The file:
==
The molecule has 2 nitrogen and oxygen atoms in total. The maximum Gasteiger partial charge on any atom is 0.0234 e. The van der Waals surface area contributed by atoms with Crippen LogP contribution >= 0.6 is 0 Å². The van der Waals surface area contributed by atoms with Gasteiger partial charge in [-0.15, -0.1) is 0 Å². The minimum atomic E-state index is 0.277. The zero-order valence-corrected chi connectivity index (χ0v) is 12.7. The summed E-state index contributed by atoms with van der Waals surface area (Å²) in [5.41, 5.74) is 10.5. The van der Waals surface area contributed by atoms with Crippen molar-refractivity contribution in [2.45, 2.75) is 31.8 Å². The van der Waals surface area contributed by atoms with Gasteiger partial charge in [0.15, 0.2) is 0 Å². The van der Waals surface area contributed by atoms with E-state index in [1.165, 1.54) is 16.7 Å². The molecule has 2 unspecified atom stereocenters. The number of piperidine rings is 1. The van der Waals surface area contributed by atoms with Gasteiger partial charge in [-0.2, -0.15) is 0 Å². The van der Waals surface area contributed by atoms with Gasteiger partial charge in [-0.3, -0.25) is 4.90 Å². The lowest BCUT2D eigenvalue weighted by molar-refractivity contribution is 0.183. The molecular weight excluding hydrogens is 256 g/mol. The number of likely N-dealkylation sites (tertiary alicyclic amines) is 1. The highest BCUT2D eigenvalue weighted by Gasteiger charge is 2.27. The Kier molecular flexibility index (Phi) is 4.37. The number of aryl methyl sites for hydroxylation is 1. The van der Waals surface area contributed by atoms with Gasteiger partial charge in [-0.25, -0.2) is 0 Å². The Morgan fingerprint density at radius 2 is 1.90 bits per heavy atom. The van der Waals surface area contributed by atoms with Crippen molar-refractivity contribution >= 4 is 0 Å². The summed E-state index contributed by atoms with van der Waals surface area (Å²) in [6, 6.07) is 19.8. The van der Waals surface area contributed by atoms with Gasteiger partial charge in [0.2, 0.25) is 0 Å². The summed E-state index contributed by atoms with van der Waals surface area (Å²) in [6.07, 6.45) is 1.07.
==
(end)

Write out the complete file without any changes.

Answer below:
The molecule has 2 nitrogen and oxygen atoms in total. The maximum Gasteiger partial charge on any atom is 0.0234 e. The van der Waals surface area contributed by atoms with Crippen LogP contribution >= 0.6 is 0 Å². The van der Waals surface area contributed by atoms with Gasteiger partial charge in [-0.15, -0.1) is 0 Å². The minimum atomic E-state index is 0.277. The zero-order valence-corrected chi connectivity index (χ0v) is 12.7. The summed E-state index contributed by atoms with van der Waals surface area (Å²) in [5.41, 5.74) is 10.5. The van der Waals surface area contributed by atoms with Crippen molar-refractivity contribution in [2.45, 2.75) is 31.8 Å². The van der Waals surface area contributed by atoms with Gasteiger partial charge in [0.15, 0.2) is 0 Å². The van der Waals surface area contributed by atoms with E-state index in [1.165, 1.54) is 16.7 Å². The molecule has 2 unspecified atom stereocenters. The number of piperidine rings is 1. The van der Waals surface area contributed by atoms with Gasteiger partial charge in [-0.2, -0.15) is 0 Å². The van der Waals surface area contributed by atoms with Gasteiger partial charge in [-0.3, -0.25) is 4.90 Å². The lowest BCUT2D eigenvalue weighted by molar-refractivity contribution is 0.183. The molecular weight excluding hydrogens is 256 g/mol. The number of likely N-dealkylation sites (tertiary alicyclic amines) is 1. The highest BCUT2D eigenvalue weighted by Gasteiger charge is 2.27. The Kier molecular flexibility index (Phi) is 4.37. The number of aryl methyl sites for hydroxylation is 1. The van der Waals surface area contributed by atoms with Gasteiger partial charge in [-0.25, -0.2) is 0 Å². The Morgan fingerprint density at radius 2 is 1.90 bits per heavy atom. The van der Waals surface area contributed by atoms with Crippen molar-refractivity contribution >= 4 is 0 Å². The summed E-state index contributed by atoms with van der Waals surface area (Å²) in [6, 6.07) is 19.8. The van der Waals surface area contributed by atoms with Gasteiger partial charge in [0.2, 0.25) is 0 Å². The summed E-state index contributed by atoms with van der Waals surface area (Å²) in [6.07, 6.45) is 1.07.